Investigation concludes Police are taking 'excessive personal data' from mobile phones

In response to the publication of the Information Commissioner Elizabeth Denham’s ‘Mobile phone data extraction by police forces in England and Wales report’ Dame Vera Baird QC, Victims’ Commissioner for England and Wales, said:

“Police and CPS launched their ‘digital processing notices’ apparently without consulting anyone.

“Violence Against Women and Girls charities, and Police and Crime Commissioners warned the forms could pressurise rape complainants into consenting to potentially unlawful full phone downloads as a result of police advising that a case might not proceed if they didn’t. The ICO has now confirmed that stance and said these forms should be withdrawn and replaced.

“In the 15 months since the notices were introduced, charities have reported hundreds of rape complainants who have been forced to hand over personal data in fear of otherwise being denied justice.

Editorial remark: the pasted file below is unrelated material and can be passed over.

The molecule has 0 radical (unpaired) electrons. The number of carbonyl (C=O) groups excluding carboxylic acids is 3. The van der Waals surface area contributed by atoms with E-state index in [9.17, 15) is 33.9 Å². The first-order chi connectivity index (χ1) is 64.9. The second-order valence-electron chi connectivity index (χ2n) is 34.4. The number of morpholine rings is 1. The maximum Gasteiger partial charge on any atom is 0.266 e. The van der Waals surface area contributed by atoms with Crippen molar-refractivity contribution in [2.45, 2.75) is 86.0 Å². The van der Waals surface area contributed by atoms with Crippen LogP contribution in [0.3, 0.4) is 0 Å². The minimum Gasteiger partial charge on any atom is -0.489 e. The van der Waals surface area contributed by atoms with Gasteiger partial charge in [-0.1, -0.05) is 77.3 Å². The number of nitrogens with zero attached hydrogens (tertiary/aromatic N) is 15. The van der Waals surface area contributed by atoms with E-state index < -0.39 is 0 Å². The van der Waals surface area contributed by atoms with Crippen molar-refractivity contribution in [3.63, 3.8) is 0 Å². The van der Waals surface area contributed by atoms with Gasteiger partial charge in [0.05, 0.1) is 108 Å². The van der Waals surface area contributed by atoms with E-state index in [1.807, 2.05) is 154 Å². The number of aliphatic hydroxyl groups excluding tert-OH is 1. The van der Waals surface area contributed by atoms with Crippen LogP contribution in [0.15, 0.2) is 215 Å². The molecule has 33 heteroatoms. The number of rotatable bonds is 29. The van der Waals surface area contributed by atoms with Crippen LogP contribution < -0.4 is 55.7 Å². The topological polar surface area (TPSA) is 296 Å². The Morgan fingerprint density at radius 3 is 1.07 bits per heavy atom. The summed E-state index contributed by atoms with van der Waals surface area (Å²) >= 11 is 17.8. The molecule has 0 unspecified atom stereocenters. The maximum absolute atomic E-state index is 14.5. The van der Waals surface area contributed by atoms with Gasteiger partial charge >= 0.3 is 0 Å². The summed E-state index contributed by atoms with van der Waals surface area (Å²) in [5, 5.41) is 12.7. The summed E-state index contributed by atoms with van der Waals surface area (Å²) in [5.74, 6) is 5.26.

“Hundreds more will have shrunk from the intrusion demanded into their privacy, and that of their families, and as a result there have been instances where otherwise ‘strong’ cases have been dropped.

“Complainants can end up feeling that they are having to submit to being investigated themselves before they can be considered to qualify for the chance of a prosecution.

Six months ago, HMCPSI criticised intrusive demands for Rape complainants’ mobile phones and medical records. This kind of digital interrogation of the victim does not happen in any other kind of case.

“From 58,000 rape complaints to police last year there were just 1,758 CPS charges, the worst charging levels since records began and a massive drop from 6,611 cases charged only two years before.

“This report must be the line in the sand. This situation has to change.”